as i get more insight i can be perhaps more specific with my questions: if the lineset has to be in a trench then the idea is a dead end. but if the linesets are designed for exterior use and we will already be running about 20ft outside, then why not another 20 feet in insulated pvc which is enough to get into the mine opening (and another 20 ft to the spot inside where it would sit)? the consensus seems to be mostly against it but i am not entirely clear why.

    i understand the temperature difference (between ambient and refridgerant) are much greater in heating than in cooling mode, thus more loss. but it seems it would be more than offset by the heat pump working at nearly optimal temp 24/7 rather than struggling at the edge of its capability in sub-freezing ambient outside with a huge drop reduction in efficiency.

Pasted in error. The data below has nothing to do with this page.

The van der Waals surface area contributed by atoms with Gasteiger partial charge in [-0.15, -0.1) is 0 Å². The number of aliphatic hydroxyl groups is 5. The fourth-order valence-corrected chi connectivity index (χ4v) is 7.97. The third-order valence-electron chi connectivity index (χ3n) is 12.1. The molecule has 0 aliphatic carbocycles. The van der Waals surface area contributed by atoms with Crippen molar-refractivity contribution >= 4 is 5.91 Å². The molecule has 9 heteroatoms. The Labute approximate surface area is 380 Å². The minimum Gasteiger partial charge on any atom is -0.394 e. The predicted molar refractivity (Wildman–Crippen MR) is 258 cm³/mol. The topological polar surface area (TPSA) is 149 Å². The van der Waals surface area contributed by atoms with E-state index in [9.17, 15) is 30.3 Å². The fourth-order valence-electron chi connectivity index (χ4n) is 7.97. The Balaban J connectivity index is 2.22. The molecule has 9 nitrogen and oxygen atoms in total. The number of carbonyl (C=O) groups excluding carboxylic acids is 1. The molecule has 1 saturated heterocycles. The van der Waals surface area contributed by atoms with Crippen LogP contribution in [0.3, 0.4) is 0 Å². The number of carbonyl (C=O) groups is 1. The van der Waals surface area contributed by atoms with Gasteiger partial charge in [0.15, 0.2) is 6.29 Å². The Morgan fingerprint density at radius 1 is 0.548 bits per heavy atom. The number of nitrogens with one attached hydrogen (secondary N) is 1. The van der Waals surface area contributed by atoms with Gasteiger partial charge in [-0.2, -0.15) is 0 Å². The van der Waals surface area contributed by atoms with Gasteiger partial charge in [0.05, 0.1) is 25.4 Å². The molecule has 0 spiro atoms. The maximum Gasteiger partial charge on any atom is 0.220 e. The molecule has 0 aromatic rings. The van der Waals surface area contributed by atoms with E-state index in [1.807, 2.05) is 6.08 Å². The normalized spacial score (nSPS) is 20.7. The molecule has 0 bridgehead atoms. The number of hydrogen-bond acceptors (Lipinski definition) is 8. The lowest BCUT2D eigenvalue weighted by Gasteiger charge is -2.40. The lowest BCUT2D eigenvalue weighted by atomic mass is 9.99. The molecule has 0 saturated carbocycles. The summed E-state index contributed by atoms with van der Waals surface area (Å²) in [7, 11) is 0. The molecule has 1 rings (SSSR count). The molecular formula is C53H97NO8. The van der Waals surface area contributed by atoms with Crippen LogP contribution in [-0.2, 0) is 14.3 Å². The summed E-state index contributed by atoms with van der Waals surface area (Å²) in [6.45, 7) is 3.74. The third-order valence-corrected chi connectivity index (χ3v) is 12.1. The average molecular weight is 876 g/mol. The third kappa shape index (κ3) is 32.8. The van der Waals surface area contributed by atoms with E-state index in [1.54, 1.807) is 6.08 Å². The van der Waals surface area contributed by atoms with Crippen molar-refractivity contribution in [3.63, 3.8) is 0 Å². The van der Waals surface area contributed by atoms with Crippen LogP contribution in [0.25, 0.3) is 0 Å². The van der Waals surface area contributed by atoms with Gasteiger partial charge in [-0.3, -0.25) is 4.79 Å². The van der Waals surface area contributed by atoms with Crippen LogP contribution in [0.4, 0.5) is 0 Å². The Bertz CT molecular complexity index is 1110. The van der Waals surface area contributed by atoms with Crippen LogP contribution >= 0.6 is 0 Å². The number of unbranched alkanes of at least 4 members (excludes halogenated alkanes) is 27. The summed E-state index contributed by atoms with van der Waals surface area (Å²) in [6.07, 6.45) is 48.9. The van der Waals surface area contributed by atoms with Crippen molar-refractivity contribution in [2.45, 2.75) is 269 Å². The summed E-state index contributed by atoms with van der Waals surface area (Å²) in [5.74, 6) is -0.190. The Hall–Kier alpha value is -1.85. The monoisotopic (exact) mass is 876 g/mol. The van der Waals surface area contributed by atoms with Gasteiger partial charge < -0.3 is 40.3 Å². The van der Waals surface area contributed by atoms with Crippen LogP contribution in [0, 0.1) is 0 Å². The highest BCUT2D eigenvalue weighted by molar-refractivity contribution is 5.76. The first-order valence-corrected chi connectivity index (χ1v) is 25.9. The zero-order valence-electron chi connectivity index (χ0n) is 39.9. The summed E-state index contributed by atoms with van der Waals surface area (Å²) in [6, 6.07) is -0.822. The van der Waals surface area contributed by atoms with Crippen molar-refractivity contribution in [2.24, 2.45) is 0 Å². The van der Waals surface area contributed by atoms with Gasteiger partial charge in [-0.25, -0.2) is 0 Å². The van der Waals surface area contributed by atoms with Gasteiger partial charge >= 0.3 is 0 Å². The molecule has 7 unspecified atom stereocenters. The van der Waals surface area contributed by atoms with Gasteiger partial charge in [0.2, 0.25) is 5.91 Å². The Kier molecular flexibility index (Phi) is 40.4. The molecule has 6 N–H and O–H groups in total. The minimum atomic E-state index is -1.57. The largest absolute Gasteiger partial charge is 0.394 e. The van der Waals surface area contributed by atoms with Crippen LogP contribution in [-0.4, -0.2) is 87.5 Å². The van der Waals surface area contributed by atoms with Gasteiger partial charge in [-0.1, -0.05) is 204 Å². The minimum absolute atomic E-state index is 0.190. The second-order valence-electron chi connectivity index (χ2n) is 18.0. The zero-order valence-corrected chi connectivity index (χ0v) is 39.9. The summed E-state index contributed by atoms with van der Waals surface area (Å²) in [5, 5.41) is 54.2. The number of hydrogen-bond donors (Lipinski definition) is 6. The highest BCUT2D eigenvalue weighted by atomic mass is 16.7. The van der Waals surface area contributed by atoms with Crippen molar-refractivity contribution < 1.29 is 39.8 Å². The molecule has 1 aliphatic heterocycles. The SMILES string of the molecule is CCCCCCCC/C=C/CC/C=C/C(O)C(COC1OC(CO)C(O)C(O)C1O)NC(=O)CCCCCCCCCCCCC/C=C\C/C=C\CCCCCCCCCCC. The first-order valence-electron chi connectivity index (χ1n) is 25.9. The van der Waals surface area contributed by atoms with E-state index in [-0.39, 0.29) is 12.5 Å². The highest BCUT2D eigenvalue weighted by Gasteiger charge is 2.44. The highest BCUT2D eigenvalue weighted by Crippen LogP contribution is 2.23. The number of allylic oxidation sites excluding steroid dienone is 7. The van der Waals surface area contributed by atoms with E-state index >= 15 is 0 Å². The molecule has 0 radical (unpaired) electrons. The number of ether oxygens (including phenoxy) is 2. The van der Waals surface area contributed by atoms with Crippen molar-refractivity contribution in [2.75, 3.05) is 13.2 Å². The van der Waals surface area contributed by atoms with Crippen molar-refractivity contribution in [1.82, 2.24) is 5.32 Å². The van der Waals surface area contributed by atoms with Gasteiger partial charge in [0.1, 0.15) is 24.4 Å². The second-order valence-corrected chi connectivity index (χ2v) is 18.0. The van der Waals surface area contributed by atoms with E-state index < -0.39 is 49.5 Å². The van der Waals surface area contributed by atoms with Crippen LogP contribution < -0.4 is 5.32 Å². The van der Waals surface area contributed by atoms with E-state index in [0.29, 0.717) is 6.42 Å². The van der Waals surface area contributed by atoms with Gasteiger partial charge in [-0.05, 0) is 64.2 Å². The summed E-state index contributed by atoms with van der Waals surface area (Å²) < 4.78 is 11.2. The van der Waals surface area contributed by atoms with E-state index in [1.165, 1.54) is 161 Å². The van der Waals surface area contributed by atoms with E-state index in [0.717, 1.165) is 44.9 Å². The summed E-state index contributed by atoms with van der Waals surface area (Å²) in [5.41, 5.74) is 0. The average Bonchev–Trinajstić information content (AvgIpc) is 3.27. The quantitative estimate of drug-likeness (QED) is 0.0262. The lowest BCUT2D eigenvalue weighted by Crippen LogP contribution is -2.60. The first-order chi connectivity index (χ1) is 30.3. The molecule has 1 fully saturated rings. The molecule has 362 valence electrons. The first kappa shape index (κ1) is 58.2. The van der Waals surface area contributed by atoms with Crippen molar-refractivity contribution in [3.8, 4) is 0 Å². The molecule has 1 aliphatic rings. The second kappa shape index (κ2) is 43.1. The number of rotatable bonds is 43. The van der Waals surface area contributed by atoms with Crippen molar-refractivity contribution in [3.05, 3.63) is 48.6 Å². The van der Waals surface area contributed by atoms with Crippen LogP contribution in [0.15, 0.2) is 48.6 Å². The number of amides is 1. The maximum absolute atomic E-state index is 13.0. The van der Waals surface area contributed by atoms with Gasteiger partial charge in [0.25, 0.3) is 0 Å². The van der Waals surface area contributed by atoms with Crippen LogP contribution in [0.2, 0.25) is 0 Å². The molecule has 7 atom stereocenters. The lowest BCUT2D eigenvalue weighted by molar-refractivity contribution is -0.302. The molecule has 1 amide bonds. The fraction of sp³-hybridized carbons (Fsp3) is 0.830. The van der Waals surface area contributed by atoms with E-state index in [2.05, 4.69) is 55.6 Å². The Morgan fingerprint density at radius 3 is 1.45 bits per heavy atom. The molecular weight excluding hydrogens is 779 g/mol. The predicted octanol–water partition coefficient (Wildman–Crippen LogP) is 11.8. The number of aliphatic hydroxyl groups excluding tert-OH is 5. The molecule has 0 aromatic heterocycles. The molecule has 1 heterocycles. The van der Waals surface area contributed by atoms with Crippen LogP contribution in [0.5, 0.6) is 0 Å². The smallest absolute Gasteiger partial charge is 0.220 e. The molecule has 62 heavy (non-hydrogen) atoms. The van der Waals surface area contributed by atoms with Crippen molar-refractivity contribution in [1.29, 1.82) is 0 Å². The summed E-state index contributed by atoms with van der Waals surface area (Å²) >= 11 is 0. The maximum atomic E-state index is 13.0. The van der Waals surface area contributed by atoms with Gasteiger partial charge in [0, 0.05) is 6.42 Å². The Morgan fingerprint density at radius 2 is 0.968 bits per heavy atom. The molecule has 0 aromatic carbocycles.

the mini-split would be the primary heat for the cottage, which is a rented to a paying tenant, and i am dubious of them (my own conservatism) and whether they will be able to extract enough heat from a new york state winter.

    lastly, it seems retarded to keep throwing money at fossil fuels when i have this resource of ground temp air so close at hand. i dont have any figures on how much air a heat pump would use to draw heat from, perhaps i am being retarded in thinking this would work at all. i am willing to accept that conclusion.

    thanks again for you patience with me an my (crackpot? or not?) questions.

  11. #11
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    Your electrical will need to be buried at a depth of at least 18" in conduit per nfpa70. Sounds like that was the deal killer